A Pennsylvania law firm is facing a proposed class action over their alleged failure to password protect a database of personal data.
As reported by ClassAction.org, the 44-page case filed by Jerome Raniell on April 14 says that Spear Wilderman, P.C., a union-side labor law firm, discovered on May 7, 2021 that an unauthorized party had infiltrated its systems. However, the firm waited until November 16, 2022 to notify affected individuals that their information had been stolen, over 18 months after the cyberattack was purportedly discovered by the firm.
The breach was reported to at least four state governments, including Maine, New Hampshire, Delaware and Massachusetts. The Maine report (available here) appears to confirm the 18-month gap between discovery and reporting of the breach.
The lawsuit states that those who were impacted by the cyberattack—current and former clients and certain parties or witnesses to legal matters in which the firm was involved—had the following information, and potentially more, exposed during the breach:
- Dates of birth.
- Employment positions.
- Pay amounts.
- Driver’s license numbers.
- Social Security numbers.
- Account numbers.
- Credit card numbers.
- Routing numbers.
- Account balances and/or
- Account statuses.
According to the lawsuit, cybercriminals were able to “easily” access the data due to Spear Wilderman’s alleged failure to password protect a database of personal data.
The complaint alleges that victims’ unencrypted information has already been listed for sale on the dark web, exposing them to a “substantial and imminent” risk of identity theft and fraud. The plaintiff, a Pennsylvania resident, says that money was fraudulently withdrawn from his bank account using his name, Social Security number and account information nearly two years after the data breach occurred.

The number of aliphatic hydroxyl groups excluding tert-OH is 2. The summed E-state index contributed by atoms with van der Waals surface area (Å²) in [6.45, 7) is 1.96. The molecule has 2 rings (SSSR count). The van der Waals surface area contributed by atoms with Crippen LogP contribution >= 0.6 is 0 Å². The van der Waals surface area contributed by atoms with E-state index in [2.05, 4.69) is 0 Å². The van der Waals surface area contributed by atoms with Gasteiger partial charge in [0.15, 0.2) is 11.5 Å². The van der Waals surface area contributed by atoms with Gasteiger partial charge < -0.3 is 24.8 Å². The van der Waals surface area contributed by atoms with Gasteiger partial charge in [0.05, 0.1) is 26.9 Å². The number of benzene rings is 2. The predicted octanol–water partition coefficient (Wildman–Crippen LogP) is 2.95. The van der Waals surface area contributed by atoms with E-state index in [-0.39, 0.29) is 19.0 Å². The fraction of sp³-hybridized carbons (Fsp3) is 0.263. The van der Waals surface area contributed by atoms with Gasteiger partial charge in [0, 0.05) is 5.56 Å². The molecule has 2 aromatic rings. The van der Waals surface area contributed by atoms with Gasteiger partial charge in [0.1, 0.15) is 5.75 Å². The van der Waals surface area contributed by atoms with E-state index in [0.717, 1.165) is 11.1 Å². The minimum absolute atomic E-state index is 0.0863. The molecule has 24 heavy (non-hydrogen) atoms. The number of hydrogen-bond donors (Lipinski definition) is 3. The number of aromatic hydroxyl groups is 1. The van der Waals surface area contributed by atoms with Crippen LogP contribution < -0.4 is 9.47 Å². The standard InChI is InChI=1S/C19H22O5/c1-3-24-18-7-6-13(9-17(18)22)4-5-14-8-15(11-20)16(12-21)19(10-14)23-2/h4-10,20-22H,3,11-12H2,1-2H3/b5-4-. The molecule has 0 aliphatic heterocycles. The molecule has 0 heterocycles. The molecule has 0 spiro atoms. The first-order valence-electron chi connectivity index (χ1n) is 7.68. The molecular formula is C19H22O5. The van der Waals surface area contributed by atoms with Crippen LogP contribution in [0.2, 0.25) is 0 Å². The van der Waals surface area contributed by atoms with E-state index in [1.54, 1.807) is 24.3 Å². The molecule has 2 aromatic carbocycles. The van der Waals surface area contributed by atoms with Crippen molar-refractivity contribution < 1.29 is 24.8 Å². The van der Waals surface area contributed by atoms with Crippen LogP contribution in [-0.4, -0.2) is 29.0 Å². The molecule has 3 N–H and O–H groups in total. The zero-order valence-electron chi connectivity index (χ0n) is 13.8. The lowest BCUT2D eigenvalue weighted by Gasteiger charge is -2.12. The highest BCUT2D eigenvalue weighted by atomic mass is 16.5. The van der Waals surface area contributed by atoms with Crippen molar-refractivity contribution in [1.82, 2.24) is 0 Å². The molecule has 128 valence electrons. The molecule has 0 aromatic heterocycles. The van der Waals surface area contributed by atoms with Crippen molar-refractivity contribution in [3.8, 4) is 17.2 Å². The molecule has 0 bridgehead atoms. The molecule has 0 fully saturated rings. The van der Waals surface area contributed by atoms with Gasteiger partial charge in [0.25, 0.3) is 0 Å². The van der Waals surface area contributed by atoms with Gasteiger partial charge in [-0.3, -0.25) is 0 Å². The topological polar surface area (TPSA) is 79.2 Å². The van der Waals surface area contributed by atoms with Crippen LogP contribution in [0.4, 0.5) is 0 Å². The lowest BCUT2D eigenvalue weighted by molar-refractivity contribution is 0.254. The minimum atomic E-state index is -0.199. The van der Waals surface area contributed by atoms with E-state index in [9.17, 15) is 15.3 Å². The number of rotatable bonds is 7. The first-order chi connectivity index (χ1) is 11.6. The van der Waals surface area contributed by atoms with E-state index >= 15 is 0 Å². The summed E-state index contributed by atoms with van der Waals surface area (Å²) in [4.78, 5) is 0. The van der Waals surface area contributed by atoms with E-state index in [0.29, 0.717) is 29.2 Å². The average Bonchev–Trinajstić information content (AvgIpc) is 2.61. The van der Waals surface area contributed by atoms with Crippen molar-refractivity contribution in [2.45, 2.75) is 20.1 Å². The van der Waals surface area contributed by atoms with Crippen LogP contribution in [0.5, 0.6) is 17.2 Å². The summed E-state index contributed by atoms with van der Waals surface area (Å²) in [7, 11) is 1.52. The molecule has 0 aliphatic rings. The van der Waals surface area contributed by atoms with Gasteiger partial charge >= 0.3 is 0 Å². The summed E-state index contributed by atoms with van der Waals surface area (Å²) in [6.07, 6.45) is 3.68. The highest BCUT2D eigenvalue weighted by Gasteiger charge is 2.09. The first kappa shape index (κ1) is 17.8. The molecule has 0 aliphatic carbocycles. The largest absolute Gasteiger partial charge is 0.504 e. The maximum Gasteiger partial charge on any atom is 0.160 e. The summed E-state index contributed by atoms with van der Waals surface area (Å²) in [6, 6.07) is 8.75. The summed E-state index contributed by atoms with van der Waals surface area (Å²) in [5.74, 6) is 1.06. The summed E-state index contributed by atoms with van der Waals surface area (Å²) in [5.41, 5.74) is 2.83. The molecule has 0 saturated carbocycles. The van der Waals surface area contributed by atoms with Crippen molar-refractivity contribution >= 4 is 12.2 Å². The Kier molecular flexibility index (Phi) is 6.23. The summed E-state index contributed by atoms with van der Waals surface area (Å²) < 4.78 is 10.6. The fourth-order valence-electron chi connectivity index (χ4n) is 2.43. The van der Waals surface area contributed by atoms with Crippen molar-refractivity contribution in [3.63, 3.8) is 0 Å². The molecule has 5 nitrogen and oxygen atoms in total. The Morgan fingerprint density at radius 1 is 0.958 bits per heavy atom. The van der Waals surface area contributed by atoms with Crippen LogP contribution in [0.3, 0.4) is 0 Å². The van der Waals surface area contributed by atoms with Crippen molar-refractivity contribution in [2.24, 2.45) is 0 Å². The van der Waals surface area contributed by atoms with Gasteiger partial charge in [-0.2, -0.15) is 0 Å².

Per the suit, the law firm knew or should have known that it had a legal duty to properly safeguard consumers’ data from unauthorized access yet nevertheless failed to implement so much as “basic” cybersecurity measures that could have prevented the cyberattack, such as password protection, encryption or multifactor authentication.
It will be interesting to see what happens with this case. If the firm’s alleged failure to password protect the database is confirmed, the potential reputational damage could be worse than any monetary damage the firm ultimately pays.
So, what do you think? Does it surprise you that a firm is alleged to have failed to even password protect a database within their network? Please share any comments you might have or if you’d like to know more about a particular topic.
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